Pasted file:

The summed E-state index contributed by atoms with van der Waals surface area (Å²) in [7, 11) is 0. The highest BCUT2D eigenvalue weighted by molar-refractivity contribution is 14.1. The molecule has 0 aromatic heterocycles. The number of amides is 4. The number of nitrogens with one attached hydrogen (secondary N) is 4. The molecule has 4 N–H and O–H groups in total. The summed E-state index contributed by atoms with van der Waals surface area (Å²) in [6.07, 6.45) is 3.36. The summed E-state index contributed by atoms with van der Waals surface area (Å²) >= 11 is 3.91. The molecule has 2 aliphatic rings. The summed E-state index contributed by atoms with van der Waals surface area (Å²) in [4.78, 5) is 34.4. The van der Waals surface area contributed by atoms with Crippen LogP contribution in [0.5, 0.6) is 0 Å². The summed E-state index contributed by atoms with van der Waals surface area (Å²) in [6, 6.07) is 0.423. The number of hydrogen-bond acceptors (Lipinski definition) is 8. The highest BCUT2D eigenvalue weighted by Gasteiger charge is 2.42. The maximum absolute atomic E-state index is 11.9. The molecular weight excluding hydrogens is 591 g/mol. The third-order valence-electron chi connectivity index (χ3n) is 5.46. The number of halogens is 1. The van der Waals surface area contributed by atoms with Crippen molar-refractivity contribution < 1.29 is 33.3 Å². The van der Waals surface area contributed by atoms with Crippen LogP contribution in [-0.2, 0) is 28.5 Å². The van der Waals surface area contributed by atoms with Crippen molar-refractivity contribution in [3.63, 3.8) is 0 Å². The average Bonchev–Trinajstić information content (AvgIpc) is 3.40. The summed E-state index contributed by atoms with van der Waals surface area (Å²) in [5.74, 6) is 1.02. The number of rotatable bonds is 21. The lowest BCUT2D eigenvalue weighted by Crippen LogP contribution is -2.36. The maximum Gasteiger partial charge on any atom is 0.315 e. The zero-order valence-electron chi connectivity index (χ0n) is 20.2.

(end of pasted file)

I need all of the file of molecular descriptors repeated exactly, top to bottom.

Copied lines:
The summed E-state index contributed by atoms with van der Waals surface area (Å²) in [7, 11) is 0. The highest BCUT2D eigenvalue weighted by molar-refractivity contribution is 14.1. The molecule has 0 aromatic heterocycles. The number of amides is 4. The number of nitrogens with one attached hydrogen (secondary N) is 4. The molecule has 4 N–H and O–H groups in total. The summed E-state index contributed by atoms with van der Waals surface area (Å²) in [6.07, 6.45) is 3.36. The summed E-state index contributed by atoms with van der Waals surface area (Å²) >= 11 is 3.91. The molecule has 2 aliphatic rings. The summed E-state index contributed by atoms with van der Waals surface area (Å²) in [4.78, 5) is 34.4. The van der Waals surface area contributed by atoms with Crippen LogP contribution in [0.5, 0.6) is 0 Å². The summed E-state index contributed by atoms with van der Waals surface area (Å²) in [6, 6.07) is 0.423. The number of hydrogen-bond acceptors (Lipinski definition) is 8. The highest BCUT2D eigenvalue weighted by Gasteiger charge is 2.42. The maximum absolute atomic E-state index is 11.9. The molecular weight excluding hydrogens is 591 g/mol. The third-order valence-electron chi connectivity index (χ3n) is 5.46. The number of halogens is 1. The van der Waals surface area contributed by atoms with Crippen molar-refractivity contribution < 1.29 is 33.3 Å². The van der Waals surface area contributed by atoms with Crippen LogP contribution in [-0.2, 0) is 28.5 Å². The van der Waals surface area contributed by atoms with Crippen molar-refractivity contribution in [3.63, 3.8) is 0 Å². The average Bonchev–Trinajstić information content (AvgIpc) is 3.40. The summed E-state index contributed by atoms with van der Waals surface area (Å²) in [5.74, 6) is 1.02. The number of rotatable bonds is 21. The lowest BCUT2D eigenvalue weighted by Crippen LogP contribution is -2.36. The maximum Gasteiger partial charge on any atom is 0.315 e. The zero-order valence-electron chi connectivity index (χ0n) is 20.2.